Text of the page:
THE BIRTH OF A NATION DELUXE 3-DISC EDITION ($29.95; Kino) -- D.W. Griffith's epic is a technical marvel that pioneered numerous techniques and remains a landmark work. But it's important to watch this film and remember it because of its virulent racism and reworking of history, not despite it. Watch the movie's vicious portrayals of blacks and you'll never watch Gone With The Wind in the same way again. See its absurd story of Yankee and Southerner coming together and damning the Negro for ever coming between them, marvel as the KKK plays a key heroic role, note that it was praised (praised!) by President Woodrow Wilson as it became a box office sensation and you'll gain an entirely new perspective on race relations and our nation's history since the Civil War ended. This set includes two versions of the film two different scores, a clutch of Griffith shorts centered around the War Between The States, a look at the battle over the film when it was reissued in 1922 and much more.
LE CIRQUE: A TABLE IN HEAVEN ($24.95; First Run Features) -- As with director Andrew Rossi's Page One, an interesting subject overcomes the more rudimentary aspects of the film. Here Rossi takes a look at the famed restaurant Le Cirque as it makes a wrenching transition. Sirio Maccioni and his three sons close down one location and then work towards a new opening and that crucial first review as they try and deal with the many changes in the industry. The movie showcases the family but of course celebrities like Woody Allen also pop in. Zagat's might say affordable and reasonable fare.
DIXIE CHICKS STORYTELLERS ($14.98; Columbia) -- This 80 minute set from 2006 captures the Dixie Chicks reveling in their commercial and critical comeback Taking The Long Way, the Grammy winner for Album Of The Year. Here we get just eleven songs leavened with the stories from the women in the band about how and why the songs were written and recorded. It's fun for fans but the strongest reaction you have after watching it is how missed the Dixie Chicks are in the music world. Six years is too long to wait. Till then, this release will have to do for fans looking for something, anything they can buy from the group. It's good. A new album would be better.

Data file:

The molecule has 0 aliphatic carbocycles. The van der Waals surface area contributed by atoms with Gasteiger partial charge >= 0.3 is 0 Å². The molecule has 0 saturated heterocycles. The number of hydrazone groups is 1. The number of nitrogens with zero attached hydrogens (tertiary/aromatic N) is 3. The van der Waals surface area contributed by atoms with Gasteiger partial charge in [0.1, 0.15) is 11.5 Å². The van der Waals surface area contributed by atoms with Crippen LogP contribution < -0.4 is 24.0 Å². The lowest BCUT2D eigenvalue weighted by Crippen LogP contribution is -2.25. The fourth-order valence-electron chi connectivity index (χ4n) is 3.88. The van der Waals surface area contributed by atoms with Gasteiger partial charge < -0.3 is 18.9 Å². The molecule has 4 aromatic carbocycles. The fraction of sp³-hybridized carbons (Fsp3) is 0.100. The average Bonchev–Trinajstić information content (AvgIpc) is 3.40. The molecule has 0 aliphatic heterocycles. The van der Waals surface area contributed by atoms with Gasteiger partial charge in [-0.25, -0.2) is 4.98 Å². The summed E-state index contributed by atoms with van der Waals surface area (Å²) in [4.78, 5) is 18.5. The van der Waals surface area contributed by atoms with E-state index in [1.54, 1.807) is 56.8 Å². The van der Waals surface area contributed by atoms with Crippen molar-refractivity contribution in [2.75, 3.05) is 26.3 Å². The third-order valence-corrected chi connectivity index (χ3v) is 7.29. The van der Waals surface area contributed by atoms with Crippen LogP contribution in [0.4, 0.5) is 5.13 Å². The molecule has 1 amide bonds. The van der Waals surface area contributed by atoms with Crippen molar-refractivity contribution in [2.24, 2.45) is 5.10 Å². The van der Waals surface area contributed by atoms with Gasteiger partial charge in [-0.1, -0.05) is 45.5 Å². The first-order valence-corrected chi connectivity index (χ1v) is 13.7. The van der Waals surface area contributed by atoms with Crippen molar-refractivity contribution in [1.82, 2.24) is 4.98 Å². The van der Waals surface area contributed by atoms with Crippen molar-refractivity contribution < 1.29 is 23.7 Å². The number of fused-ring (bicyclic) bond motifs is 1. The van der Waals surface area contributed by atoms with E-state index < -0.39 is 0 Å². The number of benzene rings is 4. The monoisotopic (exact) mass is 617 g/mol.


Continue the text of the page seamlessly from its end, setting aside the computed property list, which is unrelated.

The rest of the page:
THREE AMIGOS! ($14.98; HBO) -- I am deaf to the pleasures of this super-silly comedy about a silent film comedy act unintentionally hired by a Mexican village plagued by bandits a la The Magnificent Seven. Still, I have friends who swear by it and certainly Steve Martin, Chevy Chase and Martin Short seem to be having fun, even on the audio commentary.
THE TAKING OF PELHAM ONE TWO THREE ($19.99 MGM) -- Forget the recent remake. This trim thriller starring Walter Matthau and Robert Shaw in the story of a gang that hijacks a subway car is great fun, especially for its look at New York City in 1974. Director Joseph Sargent never parlayed its success into a feature film career, but he's delivered one strong TV movie after another for decades, right up to Warm Springs and Something The Lord Made in his eighties.
THE BIG COUNTRY ($19.99; MGM) -- I prefer my Westerns sleek and simple but this William Wyler film is 166 minutes of the big lumbering sort with Gregory Peck a man who prefers the sea but finds himself in a range war.The smaller touches are what endure, especially Burl Ives as a vicious rancher (he won the Oscar) and the marvelous score by Jerome Moross.
SABU! ($44.95; Eclipse/Criterion) -- Sabu was surely one of the unlikeliest of movie stars. He was discovered by documentary filmmaker Robert Flaherty and immediately had the movie Elephant Boy created as a vehicle for him. It became a massive worldwide success and other movies followed, especially The Drum and Jungle Book. Those are his three best movies, along with The Thief Of Baghad (not included here). Sabu had genuine presence and humor and sex appeal (Sabu rarely bothered with wearing a shirt) but Hollywood had no idea what to do with him. Sabu emigrated to the US, became a citizen, served honorably during WW II and then watched his career slide into miserable B movies and embarrassments until he died unexpectedly at the age of 39. But here is a fine recap of why he was so popular: three of his best films in one compact package. Elephant Boy and Jungle Book look good with The Drum clearly in need of restoration but good to have in any form.
Thanks for reading. Michael Giltz is the cohost of Showbiz Sandbox, a weekly pop culture podcast that reveals the industry take on entertainment news of the day and features top journalists and opinion makers as guests. It's available for free on iTunes. Visit Michael Giltz at his website and his daily blog. Download his podcast of celebrity interviews and his radio show, also called Popsurfing and also available for free on iTunes. Link to him on Netflix and gain access to thousands of ratings and reviews.